Based company reveals plans for 3D printing affordable homes


Austin-based startup Icon unveiled its single-story 650-square-foot (60 sq m) house at the SXSW festival. It takes 12-24 hours to print each house, at a cost of around $4,000 a pop, which the company hopes to bring down from the current cost of $10,000. Vulcan's technology is a flawless match for ICON's vision as it was created to work in the worst of circumstances and places where things like potable water and technical assistance are lacking.

ICON and New Story also want to partner to construct a 3D printed community, comprising of 100 homes, in El Salvador next year.

The model, which the company showed off at tech and music fair South by Southwest this week, boasts a living room, bedroom, bathroom, and a curved porch.

Many industry experts say 3D printing is already revolutionizing the way products are created and will only continue to do so in the future. The companies are targeting the end of 2018 for the first homes to be printed and expect to have the first 3D printed community completed by 2019. According to Alexandria Lafci, co-founder of New Story, the charity has also been 3D printing homes for communities in Haiti, El Salvador, and Bolivia. "3D printing had been our on radar but it wasn't until we got connected to ICON that we felt it would be a feasible possibility".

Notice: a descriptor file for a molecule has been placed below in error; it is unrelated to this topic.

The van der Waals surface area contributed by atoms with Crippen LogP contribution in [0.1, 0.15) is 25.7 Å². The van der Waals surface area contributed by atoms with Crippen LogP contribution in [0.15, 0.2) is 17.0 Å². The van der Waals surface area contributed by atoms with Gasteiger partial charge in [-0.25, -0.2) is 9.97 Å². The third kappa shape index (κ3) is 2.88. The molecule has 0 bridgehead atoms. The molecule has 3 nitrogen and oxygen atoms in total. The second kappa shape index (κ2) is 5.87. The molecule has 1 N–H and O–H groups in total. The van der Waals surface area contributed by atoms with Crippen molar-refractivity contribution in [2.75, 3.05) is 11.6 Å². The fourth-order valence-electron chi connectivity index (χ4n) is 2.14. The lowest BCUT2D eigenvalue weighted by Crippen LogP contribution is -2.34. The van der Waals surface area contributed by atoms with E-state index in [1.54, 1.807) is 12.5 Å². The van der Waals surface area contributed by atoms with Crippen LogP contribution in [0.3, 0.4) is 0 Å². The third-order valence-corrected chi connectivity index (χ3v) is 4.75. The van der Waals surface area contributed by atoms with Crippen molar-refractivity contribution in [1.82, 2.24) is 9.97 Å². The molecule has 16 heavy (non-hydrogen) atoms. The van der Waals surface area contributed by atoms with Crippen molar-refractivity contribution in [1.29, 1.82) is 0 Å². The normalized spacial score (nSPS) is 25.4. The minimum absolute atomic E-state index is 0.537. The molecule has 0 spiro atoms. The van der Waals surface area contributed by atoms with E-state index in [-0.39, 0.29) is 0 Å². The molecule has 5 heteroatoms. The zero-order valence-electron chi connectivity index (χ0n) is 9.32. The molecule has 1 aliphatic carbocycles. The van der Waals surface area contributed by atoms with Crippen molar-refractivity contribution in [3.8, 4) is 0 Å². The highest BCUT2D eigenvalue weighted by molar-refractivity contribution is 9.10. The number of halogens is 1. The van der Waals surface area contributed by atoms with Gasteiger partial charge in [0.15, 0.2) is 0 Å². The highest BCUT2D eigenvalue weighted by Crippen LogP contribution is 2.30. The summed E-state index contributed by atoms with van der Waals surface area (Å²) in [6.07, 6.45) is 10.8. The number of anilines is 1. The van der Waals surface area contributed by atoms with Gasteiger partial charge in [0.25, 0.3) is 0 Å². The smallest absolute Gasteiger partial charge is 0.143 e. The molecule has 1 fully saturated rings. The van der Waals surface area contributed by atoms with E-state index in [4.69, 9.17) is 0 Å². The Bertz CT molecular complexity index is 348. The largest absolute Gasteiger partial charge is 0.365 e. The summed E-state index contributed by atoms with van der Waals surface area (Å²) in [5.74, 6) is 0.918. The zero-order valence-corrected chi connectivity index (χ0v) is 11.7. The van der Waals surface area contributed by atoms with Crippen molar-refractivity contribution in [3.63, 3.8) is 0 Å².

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According to its website, the company wants to leverage the power of robotics and cutting-edge materials to "make major advancements in affordability, building performance and sustainability". The printers are capable of using any number of materials-including food, cement, and others-and creating a 3D structure.

"The walls of the printed house are stronger than cinder blocks after a few days of hardening", said Icon co-founder Evan Loomis, "although the house is ready for human occupation after the home is set up - which entails crew members installing windows, a wooden roof, basic plumbing, and electrical plumbing as the house is printed".

New Story explains on its website that previous year, the technology they needed to create homes quickly and cheaply wasn't available yet. A Silicon Valley-based company is using the technology in hopes of solving the financial housing crisis that has left a billion people without shelter. For this venture to succeed, they have to be the best houses... The technology also tends to reduce waste and manual labor costs.

"One of the big challenges is how are we going to create habitats in space", Ballard said. You're not going to open a two by four and open screws.